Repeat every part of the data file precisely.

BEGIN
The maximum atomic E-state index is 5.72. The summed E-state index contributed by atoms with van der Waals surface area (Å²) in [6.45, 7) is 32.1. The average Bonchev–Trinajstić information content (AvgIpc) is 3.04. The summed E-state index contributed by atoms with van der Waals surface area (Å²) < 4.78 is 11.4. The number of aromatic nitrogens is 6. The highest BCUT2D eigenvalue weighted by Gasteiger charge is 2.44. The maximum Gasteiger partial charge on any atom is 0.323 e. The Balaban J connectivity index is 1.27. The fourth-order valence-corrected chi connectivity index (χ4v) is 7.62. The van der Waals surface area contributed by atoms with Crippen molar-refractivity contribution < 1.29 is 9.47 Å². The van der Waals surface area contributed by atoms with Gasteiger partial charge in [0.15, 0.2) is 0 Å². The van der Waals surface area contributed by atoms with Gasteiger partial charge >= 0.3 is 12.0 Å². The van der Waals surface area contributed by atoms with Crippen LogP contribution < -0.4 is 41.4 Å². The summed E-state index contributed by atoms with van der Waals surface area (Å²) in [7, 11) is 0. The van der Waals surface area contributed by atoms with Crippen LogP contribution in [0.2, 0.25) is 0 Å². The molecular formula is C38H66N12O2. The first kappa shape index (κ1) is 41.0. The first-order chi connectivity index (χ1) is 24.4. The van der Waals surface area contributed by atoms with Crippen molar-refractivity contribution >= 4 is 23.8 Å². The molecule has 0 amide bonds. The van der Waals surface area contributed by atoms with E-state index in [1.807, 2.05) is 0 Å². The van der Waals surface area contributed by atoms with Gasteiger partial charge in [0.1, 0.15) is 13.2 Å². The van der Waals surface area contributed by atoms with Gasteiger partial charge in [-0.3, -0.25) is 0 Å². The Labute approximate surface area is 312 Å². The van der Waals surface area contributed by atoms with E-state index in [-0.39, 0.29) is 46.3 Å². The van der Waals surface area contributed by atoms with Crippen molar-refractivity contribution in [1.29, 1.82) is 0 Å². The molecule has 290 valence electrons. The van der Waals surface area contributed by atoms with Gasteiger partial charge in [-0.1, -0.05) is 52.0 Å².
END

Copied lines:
The maximum atomic E-state index is 5.72. The summed E-state index contributed by atoms with van der Waals surface area (Å²) in [6.45, 7) is 32.1. The average Bonchev–Trinajstić information content (AvgIpc) is 3.04. The summed E-state index contributed by atoms with van der Waals surface area (Å²) < 4.78 is 11.4. The number of aromatic nitrogens is 6. The highest BCUT2D eigenvalue weighted by Gasteiger charge is 2.44. The maximum Gasteiger partial charge on any atom is 0.323 e. The Balaban J connectivity index is 1.27. The fourth-order valence-corrected chi connectivity index (χ4v) is 7.62. The van der Waals surface area contributed by atoms with Crippen molar-refractivity contribution < 1.29 is 9.47 Å². The van der Waals surface area contributed by atoms with Gasteiger partial charge in [0.15, 0.2) is 0 Å². The van der Waals surface area contributed by atoms with Gasteiger partial charge >= 0.3 is 12.0 Å². The van der Waals surface area contributed by atoms with Crippen LogP contribution < -0.4 is 41.4 Å². The summed E-state index contributed by atoms with van der Waals surface area (Å²) in [7, 11) is 0. The van der Waals surface area contributed by atoms with Crippen LogP contribution in [0.2, 0.25) is 0 Å². The molecular formula is C38H66N12O2. The first kappa shape index (κ1) is 41.0. The first-order chi connectivity index (χ1) is 24.4. The van der Waals surface area contributed by atoms with Crippen molar-refractivity contribution >= 4 is 23.8 Å². The molecule has 0 amide bonds. The van der Waals surface area contributed by atoms with E-state index in [1.807, 2.05) is 0 Å². The van der Waals surface area contributed by atoms with Gasteiger partial charge in [0.1, 0.15) is 13.2 Å². The van der Waals surface area contributed by atoms with Gasteiger partial charge in [-0.3, -0.25) is 0 Å². The Labute approximate surface area is 312 Å². The van der Waals surface area contributed by atoms with E-state index in [-0.39, 0.29) is 46.3 Å². The van der Waals surface area contributed by atoms with Crippen molar-refractivity contribution in [1.29, 1.82) is 0 Å². The molecule has 290 valence electrons. The van der Waals surface area contributed by atoms with Gasteiger partial charge in [-0.1, -0.05) is 52.0 Å².